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Yakamochi is a Noh play by Konparu Zenpô revolving around the Heian period waka poet Ôtomo no Yakamochi.[1] Though the text survives today, records of the details of performance do not. The play is no longer performed in the current repertoire.[2]

In the play, Yakamochi's daughter (a tsure role) is upset that her father (the waki role) is still going to Court when her mother is deathly ill. Desperate, she summons a sorcerer, Hata no Yasukuni (the shite role), asking him to exchange her life for that of her mother. Yakamochi then returns from Court to find his wife recovering but his daughter dying. Messengers from Hell arrive to take the daughter, but ultimately spare her out of pity or sympathy. The play ends with Yakamochi asking what will become of his daughter, with the messengers from Hell replying that she will become Empress Kômyô, empress to Emperor Shômu; as this portion is chanted, the scene shifts into the future, not merely talking about her future, but actually transporting the scene through time to that point.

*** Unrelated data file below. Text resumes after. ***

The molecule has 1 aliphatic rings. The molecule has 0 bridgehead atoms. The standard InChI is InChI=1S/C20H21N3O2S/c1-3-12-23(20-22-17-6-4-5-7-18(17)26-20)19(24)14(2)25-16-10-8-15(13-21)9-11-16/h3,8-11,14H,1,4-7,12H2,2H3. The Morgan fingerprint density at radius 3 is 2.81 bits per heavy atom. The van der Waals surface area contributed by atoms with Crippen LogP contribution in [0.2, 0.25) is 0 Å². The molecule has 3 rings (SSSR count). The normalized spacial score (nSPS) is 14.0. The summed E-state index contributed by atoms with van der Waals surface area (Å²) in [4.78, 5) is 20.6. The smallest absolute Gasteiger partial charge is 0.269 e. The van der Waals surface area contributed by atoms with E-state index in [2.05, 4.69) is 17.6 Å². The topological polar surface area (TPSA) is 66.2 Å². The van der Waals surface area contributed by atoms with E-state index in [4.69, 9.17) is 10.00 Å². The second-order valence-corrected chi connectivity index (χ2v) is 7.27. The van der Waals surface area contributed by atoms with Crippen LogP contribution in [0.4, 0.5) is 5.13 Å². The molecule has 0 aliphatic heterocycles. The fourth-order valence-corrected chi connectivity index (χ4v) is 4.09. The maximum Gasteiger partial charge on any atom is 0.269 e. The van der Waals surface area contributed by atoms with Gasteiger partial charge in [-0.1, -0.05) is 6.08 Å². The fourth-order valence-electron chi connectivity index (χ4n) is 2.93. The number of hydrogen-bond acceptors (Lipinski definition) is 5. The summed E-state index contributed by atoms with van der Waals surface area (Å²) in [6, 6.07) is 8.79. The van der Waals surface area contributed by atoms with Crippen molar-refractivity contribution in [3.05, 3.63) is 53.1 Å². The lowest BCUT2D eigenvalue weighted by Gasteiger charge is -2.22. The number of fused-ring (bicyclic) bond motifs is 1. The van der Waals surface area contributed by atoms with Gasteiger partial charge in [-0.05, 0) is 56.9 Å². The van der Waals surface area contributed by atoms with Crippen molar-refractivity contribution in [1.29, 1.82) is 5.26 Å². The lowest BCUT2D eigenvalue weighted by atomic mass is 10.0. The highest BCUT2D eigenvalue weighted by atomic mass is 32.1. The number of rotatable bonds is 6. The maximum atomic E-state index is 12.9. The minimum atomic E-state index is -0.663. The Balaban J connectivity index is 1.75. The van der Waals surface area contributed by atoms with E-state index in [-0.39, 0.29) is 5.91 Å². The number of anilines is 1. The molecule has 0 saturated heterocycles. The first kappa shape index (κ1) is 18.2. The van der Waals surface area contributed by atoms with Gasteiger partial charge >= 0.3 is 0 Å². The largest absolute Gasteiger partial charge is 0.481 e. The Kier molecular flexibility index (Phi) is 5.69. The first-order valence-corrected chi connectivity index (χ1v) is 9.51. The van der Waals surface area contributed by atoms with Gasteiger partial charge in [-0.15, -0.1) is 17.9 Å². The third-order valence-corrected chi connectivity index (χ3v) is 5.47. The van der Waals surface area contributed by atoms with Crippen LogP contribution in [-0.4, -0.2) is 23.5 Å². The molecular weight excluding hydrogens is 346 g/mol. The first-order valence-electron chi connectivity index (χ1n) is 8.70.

• Beng Choo Lim, "Performing Furyû Nô: The Theatre of Konparu Zenpô," Asian Theatre Journal 22:1 (2005), 43-45.
  1. Lim writes "Ôuchi Yakamochi," but it seems likely this is meant to refer to Ôtomo, one of the Thirty-Six Immortals of Poetry (Sanjûrokkasen) not Ôuchi.
  2. Lim, 46.